Affordable senior housing development is the first building to open at Essex Crossing

January 30, 2018

Nine months after the housing lottery launched at Dattner Architects‘ 175 Delancey Street, a 100 percent affordable building for seniors at the Lower East Side’s Essex Crossing, Mayor de Blasio has announced that the development is officially open. Not only does this mark the first opening for the nine buildings rising at the 1.9 million-square-foot mega-development, but the ceremony held earlier today included the “emotional homecoming of six New Yorkers displaced from their homes 50 years ago” when the area’s working-class tenement district was razed under a Moses-era urban renewal initiative. Since that time, debates over what to do with the vacant area raged on, with local residents and affordable housing advocates such as Frances Goldin advocating that it be used for low-income housing. To mark these efforts, and their ultimate success, 175 Delancey Street was named the Frances Goldin Senior Apartments.

When the city tore down 20 acres of buildings south of Delancey Street in 1967, it’s estimated that more than 1,800 low-income families, largely of Puerto Rican descent, lost their homes. But it wasn’t until six years ago that the Bloomberg administration began the redevelopment process for what had become the largest city-owned site below 96th Street.

As the Times explains, when the Essex Crossing plans were approved in 2013, “the city’s Department of Housing compiled records of tenants who lived in the tenements demolished in the late 1960s and early 1970s, supplemented by names from former residents.” They came up with about 500 names, though some people’s income would be too high or low to qualify for the affordable units, of which there will be a total of 561 throughout the development. Eight additional families who lost their homes in 1967 will move into a second affordable housing building, and more may arise as the process continues.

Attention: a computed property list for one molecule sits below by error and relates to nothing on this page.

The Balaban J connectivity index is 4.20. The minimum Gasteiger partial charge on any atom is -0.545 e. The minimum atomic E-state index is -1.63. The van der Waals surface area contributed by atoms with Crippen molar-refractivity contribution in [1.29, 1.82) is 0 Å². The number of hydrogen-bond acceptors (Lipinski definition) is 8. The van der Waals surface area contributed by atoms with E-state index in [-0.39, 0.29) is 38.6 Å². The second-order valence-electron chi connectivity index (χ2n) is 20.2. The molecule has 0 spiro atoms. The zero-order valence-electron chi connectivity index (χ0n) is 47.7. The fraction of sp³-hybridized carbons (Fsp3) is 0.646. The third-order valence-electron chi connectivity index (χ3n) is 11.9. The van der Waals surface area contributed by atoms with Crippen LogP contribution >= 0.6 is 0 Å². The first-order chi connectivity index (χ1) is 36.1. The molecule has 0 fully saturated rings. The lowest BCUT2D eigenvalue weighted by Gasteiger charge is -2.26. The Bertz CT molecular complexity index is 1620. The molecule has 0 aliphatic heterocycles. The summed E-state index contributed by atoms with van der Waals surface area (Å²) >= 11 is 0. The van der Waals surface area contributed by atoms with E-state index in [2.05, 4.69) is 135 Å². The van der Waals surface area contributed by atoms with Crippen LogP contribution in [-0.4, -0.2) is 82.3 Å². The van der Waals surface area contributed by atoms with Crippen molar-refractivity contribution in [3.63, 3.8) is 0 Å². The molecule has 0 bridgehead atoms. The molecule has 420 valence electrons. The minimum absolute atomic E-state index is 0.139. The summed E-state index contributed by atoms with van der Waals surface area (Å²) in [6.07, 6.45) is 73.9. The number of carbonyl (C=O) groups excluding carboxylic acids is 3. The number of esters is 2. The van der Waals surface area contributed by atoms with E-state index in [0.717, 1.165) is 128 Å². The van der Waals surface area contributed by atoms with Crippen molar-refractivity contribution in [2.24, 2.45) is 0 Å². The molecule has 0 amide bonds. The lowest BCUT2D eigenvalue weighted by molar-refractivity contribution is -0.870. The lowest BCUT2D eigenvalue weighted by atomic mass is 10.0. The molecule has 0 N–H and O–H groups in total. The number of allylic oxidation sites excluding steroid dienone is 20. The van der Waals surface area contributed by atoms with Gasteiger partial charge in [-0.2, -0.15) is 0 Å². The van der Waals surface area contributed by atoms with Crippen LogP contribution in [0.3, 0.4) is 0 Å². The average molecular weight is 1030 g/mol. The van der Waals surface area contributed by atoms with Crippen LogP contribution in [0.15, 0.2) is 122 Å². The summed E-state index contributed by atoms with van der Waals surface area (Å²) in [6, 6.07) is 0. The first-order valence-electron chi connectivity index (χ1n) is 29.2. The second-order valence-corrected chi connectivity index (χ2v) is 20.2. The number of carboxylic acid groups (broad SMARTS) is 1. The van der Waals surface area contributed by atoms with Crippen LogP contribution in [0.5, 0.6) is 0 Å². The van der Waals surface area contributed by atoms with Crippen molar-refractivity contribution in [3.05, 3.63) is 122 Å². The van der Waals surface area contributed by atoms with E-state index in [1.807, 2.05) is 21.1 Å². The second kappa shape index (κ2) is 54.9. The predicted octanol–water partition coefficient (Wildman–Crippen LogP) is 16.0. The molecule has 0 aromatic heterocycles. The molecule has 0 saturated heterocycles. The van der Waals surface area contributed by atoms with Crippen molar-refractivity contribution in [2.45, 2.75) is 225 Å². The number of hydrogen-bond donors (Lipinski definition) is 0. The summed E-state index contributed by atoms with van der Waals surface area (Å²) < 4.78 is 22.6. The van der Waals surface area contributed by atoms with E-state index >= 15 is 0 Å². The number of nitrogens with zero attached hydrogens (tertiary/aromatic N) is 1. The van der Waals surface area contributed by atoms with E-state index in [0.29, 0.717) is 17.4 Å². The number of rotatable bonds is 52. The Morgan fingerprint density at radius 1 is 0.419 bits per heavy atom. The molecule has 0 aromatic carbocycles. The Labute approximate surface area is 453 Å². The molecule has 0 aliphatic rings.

One of the six returning residents to 175 Delancey is David Santiago, who was just six-years-old when his family lost their home and was promised they’d be able to come back. He told the Times that they then moved to Avenue D, which he referred to as “a war zone.” After serving in the marines and spending 36 years in California as a chef, Santiago moved back to New York to care for his mother. Of his homecoming, he said:

When I walk down the street I don’t see the new buildings out there. I see the marble pillars of the old Seventh Precinct, the shop on Delancey that was known for the best cuchifritos, Ratner’s restaurant, the Apollo Theater, and The Spot, a bar where the Jewish gangsters hung out and I shined shoes.

Another displaced child, Jose Ossorio, described his own journey back to the Lower East Side:

It felt good, coming back into the neighborhood. What it used to be and what it is becoming. It was a good thing to see the changes, the prosperity and the diversity of the neighborhood.

The Frances Goldin Senior Apartments has a total of 99 one-bedroom apartments set aside for one- and two-person households that have at least one resident who is 55 years of age or older. They’re earmarked for those earning 0, 30, 40, 60, and 90 percent of the area median income and range from $396/month to $1,254/month. The 14-story building also offers ground-floor retail, medical offices for NYU Langone, and a senior center and job training facility from the Grand Street Settlement. Amenities include an on-site superintendent, bicycle room, laundry room, and outdoor community space.

In a statement, Mayor de Blasio said, “I am delighted that long-displaced tenants who want to come home are finally coming home and that we are making good on a decades-old promise to revitalize this important corner of the Lower East Side – which epitomizes New York City’s immigrant roots. Welcome home, it’s about time!”

Essex Crossing, Prusik Group, SHoP Architects, Essex Market

When fully completed in 2024, the $1.5 billion Essex Crossing project will offer a total of 1,079 new homes, a public park, movie theater, Trader Joe’s, Target, a new home for the International Center of Photography, and the Market Line, a massive food hall in the historic Essex Street Market.


All renderings courtesy of Dattner Architects

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